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Science meets art

"All science touches on art; all art has its scientific side. The worst scientist is he who is not an artist; the worst artist is he who is no scientist."

So said Armand Trousseau, a prominent French physician of the 19th century. However, today people tend to regard scientists and artists as totally different.

But think of some legendary figures known as both, like Leonardo Da Vinci. Is there really a sharp line between the two fields?



Two current exhibitions in Seoul set out to prove that art and science are inseparable.

"A.L.I.C.E. Museum 2009: Future School," hosted by Art Center Nabi, is underway at SOMA Museum of Art in southeastern Seoul. It showcases 21 interactive media works and installations by 16 well-established international and local artists.

"We are introducing scientific pieces that can educate children on ecology, biology and technology of the 21st century as well as encourage their artistic sensibilities," said Lee Yoo-na, researcher at Nabi.

The show has five sections, the first letter of each one corresponding to the acronym "A.L.I.C.E.," - "Artistic Studio," "Lively Station," "Intelligent Platform," "Creative Engine," and "Eco-Friendly Wonderland."

"Eco-Friendly Wonderland" comes first, greeting viewers with digitalized waves projected onto the floor. The video and sound is realistic enough to prompt you into jumping over it.

"Bio Photon" by Takahiro Ando, also at the section, visualizes bio photons that three different herb seeds emit in the course of germination. The real-time vision projected on a domed screen looks like a star-filled sky.

"Creative Engine," "Intelligent Platform" and "Lively Station" are the parts that kids love the most. They are filled with digital creatures, sounds, 3D videos and other artistic and high-tech educational tools reminiscent of computer games.

Using the remote controller of the Wii, Nintendo's popular home video game console, visitors can witness, control and discover the artificial ecosystem created by Ji Haru and Graham Wakefield on a big screen.

Stelarc, an Austrailian-based artist famous for his experimental works on futurism and the human body, created his own computerized conversational agent on a screen. When a visitor types in a question, a 5-meter high head that looks like the artist's responds in real-time lip syncs.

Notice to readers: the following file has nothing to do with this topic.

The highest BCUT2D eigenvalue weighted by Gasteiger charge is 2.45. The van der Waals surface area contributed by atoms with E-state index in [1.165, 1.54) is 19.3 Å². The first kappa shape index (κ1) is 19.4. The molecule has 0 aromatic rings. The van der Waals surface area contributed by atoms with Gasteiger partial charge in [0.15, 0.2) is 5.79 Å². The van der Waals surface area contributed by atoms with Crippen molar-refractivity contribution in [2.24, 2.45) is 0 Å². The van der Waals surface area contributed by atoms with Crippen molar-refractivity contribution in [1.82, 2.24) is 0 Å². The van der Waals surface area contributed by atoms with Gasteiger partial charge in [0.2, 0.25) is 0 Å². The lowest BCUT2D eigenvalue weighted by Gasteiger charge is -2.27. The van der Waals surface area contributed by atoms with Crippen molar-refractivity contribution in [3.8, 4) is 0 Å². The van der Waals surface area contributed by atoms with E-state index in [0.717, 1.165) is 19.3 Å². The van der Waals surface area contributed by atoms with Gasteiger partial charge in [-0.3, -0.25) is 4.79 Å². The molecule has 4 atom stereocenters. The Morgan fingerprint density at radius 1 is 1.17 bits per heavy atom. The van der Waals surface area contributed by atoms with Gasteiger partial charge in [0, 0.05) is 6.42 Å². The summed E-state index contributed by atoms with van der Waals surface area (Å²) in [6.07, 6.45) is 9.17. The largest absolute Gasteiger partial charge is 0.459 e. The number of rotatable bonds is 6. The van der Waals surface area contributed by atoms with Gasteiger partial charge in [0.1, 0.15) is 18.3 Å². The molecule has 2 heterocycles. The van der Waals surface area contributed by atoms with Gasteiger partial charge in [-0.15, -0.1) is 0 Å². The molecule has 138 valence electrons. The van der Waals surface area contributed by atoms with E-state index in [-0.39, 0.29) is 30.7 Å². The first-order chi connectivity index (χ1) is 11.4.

"Art Studio," the final section, provides media art workshops which children can create scientific artworks with professional artists. It opens every weekend.

"Automata Museum with Cookie Robots from Automata to Robot," running at Automata Museum in western Seoul is another exhibition that gives children both scientific and artistic experiences.

About 40 pieces of original automata works by 17 renowned artists are on display.

Automata, which means self-operating machines, is a term used in the art or science field to describe non-electronic moving toys made to resemble human or animal actions.

It might sound unfamiliar to some because it was introduced in Korea only three or four years ago.

"Japan has about a 400-year-long history of automata and about 120 museums, not to mention Europe where there are even more. But in Korea, this is the first automata museum and we are not sure if there are any Korean automata artists," said Kim Gi-byum, director of Utospace.

The exhibits, all by foreign artists, are mostly made of wood and move when their handles are turned. Their interiors are open so viewers can see and learn how they work.

"Its exterior is art, and the inside is science. In Britain, automata are included in the school curriculum for science or art classes," said Kim.

Examine carefully, and viewers will find out that the works are not as simple as they seem.

For example, take "The Barecats" by Paul Spooner. Each part of the toy - from the baby cat's legs, arms, eyes, head to the mother cat's hands, eyes and head - gradually moves at one turn of the handle.

Seeing the whole procedure, one can finally understand the story between the two cats that the artist intended to tell.

Some move like magic. The gentleman in Pierre Mayer's "Levitation" slowly floats up from the chair he is sitting on as the handle turns. Surprisingly, it is hard to find any connections between him and the chair.

Robots made of cookies and chocolates can also be found at the exhibition.

"A.L.I.C.E. Museum 2009: Future School" runs through June 21 at SOMA Museum of Art in Bangi-dong, southeastern Seoul. Admissions are 6,000 won for all ages and 3,000 won for groups of more than 15 persons. For more information, call (02) 425-1077 or visit www.somamuseum.org or www.nabi.or.kr/alice2009

The automata exhibition runs until the end of June at Automata Museum in Sindorim Technomart in Sindorim-dong, western Seoul. Admissions are 12,000 won. For more information, call (02) 2111-6464 or visit www.utospace.com

By Park Min-young

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